The complexity of healthcare organisations, the increasing demands of data protection legislation and the emerging requirement for even the most basic projects to receive ethics committee approval are making it increasingly challenging for some of our students to actively lead a project in an organisation. Some of our students have been challenged to secure authority to initiate and progress a project in a healthcare organisation because of their level in the organisation. Each year we have  a number of  requests,  from  students,  who  may be  new in  their  posts  or between posts, to find a project in an organisation. Moreover, sponsorship for the proposed project has sometimes been delayed as has ethics approval. There is further challenge in some countries where power and influence in organisations is complex and a student lacking influence can find it impossible to get the necessary support.

 

 

 

1.2     Ethics Approval Requirements

 

Academic and healthcare institutions are increasing the requirements for students undertaking  any  type of  research  to  undergo  ethical  scrutiny.  Ethical approval is    now    a    requirement    for    any    organisation    development    or    quality improvement   project,   which   involves   engaging   with   patients,   staff   or   other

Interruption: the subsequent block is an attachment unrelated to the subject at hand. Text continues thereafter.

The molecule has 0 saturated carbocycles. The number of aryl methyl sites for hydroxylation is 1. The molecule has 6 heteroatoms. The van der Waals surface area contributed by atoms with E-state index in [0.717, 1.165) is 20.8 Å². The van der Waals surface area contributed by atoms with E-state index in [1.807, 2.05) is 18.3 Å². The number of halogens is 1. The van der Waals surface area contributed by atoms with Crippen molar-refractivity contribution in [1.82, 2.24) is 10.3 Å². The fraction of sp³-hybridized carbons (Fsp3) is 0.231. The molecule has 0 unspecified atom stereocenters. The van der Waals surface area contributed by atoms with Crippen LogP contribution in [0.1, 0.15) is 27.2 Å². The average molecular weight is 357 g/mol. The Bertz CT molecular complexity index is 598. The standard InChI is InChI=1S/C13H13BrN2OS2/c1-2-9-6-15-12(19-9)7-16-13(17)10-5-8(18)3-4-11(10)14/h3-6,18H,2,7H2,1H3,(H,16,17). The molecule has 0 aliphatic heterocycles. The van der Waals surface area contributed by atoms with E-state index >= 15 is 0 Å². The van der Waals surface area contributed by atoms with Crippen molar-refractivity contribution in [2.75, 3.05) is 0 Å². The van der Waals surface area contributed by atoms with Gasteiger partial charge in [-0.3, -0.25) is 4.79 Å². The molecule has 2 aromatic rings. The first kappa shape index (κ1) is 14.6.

stakeholders. Such interactions raise ethical issues such as confidentiality, justice, anonymity,  etc.    Even  projects  that  use  secondary  data  sources,  (and  here, data protection  legislation  in  some  countries  complicates  the  picture  further) require ethical approval. Limitations also now exist regarding simple audits which, while  not  necessarily  requiring  ethical  approval,  are  unlikely  to  be  publishable without it. W hile we acknowledge  the  importance of  safety and  protection of  our colleagues and patients in healthcare organisations we also acknowledge that, for some  students, ethical approval may not be straightforward, is likely to be time- consuming, and may have to be secured in more than one location.

 

It  is  important  that  the  dissertation  challenges  and  assists  you  in  meeting  the learning outcomes of your academic programme and in enhancing your leadership and managerial competencies. The challenges for students in year 2 of the masters can include: